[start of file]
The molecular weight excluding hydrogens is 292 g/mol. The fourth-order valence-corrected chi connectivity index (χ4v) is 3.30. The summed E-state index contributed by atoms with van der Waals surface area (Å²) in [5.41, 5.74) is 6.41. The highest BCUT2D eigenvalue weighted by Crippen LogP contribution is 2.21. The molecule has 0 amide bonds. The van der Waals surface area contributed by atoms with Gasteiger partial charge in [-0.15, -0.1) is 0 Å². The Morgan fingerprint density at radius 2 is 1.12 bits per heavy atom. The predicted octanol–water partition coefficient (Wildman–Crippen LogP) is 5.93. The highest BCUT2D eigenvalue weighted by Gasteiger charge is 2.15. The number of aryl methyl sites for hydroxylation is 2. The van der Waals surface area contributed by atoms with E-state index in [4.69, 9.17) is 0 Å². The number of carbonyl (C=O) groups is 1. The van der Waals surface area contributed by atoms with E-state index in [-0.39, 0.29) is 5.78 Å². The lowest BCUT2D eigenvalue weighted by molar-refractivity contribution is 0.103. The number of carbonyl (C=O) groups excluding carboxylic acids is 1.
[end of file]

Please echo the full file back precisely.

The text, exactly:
The molecular weight excluding hydrogens is 292 g/mol. The fourth-order valence-corrected chi connectivity index (χ4v) is 3.30. The summed E-state index contributed by atoms with van der Waals surface area (Å²) in [5.41, 5.74) is 6.41. The highest BCUT2D eigenvalue weighted by Crippen LogP contribution is 2.21. The molecule has 0 amide bonds. The van der Waals surface area contributed by atoms with Gasteiger partial charge in [-0.15, -0.1) is 0 Å². The Morgan fingerprint density at radius 2 is 1.12 bits per heavy atom. The predicted octanol–water partition coefficient (Wildman–Crippen LogP) is 5.93. The highest BCUT2D eigenvalue weighted by Gasteiger charge is 2.15. The number of aryl methyl sites for hydroxylation is 2. The van der Waals surface area contributed by atoms with E-state index in [4.69, 9.17) is 0 Å². The number of carbonyl (C=O) groups is 1. The van der Waals surface area contributed by atoms with E-state index in [-0.39, 0.29) is 5.78 Å². The lowest BCUT2D eigenvalue weighted by molar-refractivity contribution is 0.103. The number of carbonyl (C=O) groups excluding carboxylic acids is 1.